By sheer fluke, I happened to watch CAPTAIN AMERICA: CIVIL WAR just a few days before going to see THE BLACK PANTHER, so I’d already had an introduction to the character and how he becomes king.
That only made this film even better, as a little background went a long way toward setting the scene. Not that it’s difficult to pick up an understanding of what’s going on, it just endowed it with more depth.
Take a look at the trailer:
Before going, I’d seen a couple of fairly negative reviews, citing huge plot holes covered up by relentless action. I freely admit, once the film started I was totally and utterly hooked, and if plot holes do exist, I really, really didn’t care.
This film turns so much on its head – the very idea that a small African nation is hiding the most advanced civilisation on the planet is so revolutionary you almost feel like this story could be set on another planet.
But it isn’t. Africa is depicted in glorious technicolour, with tribal affiliations and rituals at the heart of much of the action. The (nearly) all black cast is absolutely superb – great acting and many seriously beautiful (and hot) bodies are on display, many form-hugging outfits mixed with more traditional dress, all of it as colourful as the characters.
The only white guys in the film are Bilbo and Gollum. No, seriously! Martin Freeman and Andy Serkis are the token whites, yet this is never a story about colour, it’s about the tricky nature of family relationships and loyalties.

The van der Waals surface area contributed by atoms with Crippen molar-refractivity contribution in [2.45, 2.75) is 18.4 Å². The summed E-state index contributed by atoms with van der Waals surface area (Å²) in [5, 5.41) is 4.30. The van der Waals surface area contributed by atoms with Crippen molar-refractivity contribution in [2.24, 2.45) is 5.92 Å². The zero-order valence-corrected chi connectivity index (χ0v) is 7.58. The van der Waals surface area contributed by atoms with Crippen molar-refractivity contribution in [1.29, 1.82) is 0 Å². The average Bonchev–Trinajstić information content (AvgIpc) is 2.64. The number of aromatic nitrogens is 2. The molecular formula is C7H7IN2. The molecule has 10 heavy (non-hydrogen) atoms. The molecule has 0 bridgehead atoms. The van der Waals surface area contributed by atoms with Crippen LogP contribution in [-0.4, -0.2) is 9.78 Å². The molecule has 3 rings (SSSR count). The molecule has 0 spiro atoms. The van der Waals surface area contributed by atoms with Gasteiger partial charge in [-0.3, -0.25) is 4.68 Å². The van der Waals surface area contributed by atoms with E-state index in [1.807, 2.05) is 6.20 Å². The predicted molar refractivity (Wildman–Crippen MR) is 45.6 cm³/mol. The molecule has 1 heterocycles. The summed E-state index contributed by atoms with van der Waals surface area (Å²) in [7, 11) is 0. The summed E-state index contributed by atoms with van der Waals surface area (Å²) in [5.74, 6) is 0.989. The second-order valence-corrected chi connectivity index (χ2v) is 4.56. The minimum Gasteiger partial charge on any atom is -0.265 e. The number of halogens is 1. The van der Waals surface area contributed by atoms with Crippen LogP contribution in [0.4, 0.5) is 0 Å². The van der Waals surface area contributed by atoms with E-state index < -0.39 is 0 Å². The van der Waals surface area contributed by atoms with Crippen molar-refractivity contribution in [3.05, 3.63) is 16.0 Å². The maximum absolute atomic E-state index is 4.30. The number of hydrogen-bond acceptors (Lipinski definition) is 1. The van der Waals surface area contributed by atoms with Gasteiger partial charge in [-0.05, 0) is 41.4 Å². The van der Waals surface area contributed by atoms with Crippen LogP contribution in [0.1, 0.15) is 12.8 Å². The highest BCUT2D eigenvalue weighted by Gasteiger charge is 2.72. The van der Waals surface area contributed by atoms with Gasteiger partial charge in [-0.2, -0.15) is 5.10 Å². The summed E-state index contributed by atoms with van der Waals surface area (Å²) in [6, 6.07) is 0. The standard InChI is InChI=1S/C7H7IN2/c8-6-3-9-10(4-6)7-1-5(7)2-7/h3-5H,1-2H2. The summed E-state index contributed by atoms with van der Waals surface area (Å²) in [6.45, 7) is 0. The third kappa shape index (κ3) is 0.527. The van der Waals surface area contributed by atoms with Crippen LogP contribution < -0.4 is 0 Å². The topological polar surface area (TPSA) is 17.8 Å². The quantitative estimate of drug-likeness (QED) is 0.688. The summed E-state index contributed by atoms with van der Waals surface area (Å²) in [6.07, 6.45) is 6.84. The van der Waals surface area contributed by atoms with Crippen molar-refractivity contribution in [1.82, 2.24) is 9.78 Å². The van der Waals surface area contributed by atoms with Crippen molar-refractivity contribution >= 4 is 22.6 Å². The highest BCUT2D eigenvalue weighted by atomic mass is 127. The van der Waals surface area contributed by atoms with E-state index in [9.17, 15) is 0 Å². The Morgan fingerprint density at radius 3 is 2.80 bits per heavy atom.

Oh and did I mention the women? No?
Awesome! If you want strong women, this film is almost overrun with them, from the guard captain and her all female king’s guard, to the king’s mother, his sister (a young female version of James Bond’s ‘Q’), and his lady friend/love of his life who won’t give up her role as a clandestine rescuer of Africa’s stolen women for the comforts of becoming Wakanda’s next queen. Between them, they corner the market on lethal physique and fighting technique, brains, and compassion.
You may be getting the impression that I enjoyed this movie.
You’d be correct.
It’s less of a superhero movie than your regular Marvel offerings – although that aspect of it is still there, it doesn’t take over. There is a mythic quality to THE BLACK PANTHER, albeit dressed up in a highly futuristic manner. Even if you have become a little jaded by the relentless churning out of superhero movies, I would still highly recommend this one for its originalities and subversive concepts.
And I dare you not to whoop with delight when the saddled war-rhinos thunder into battle…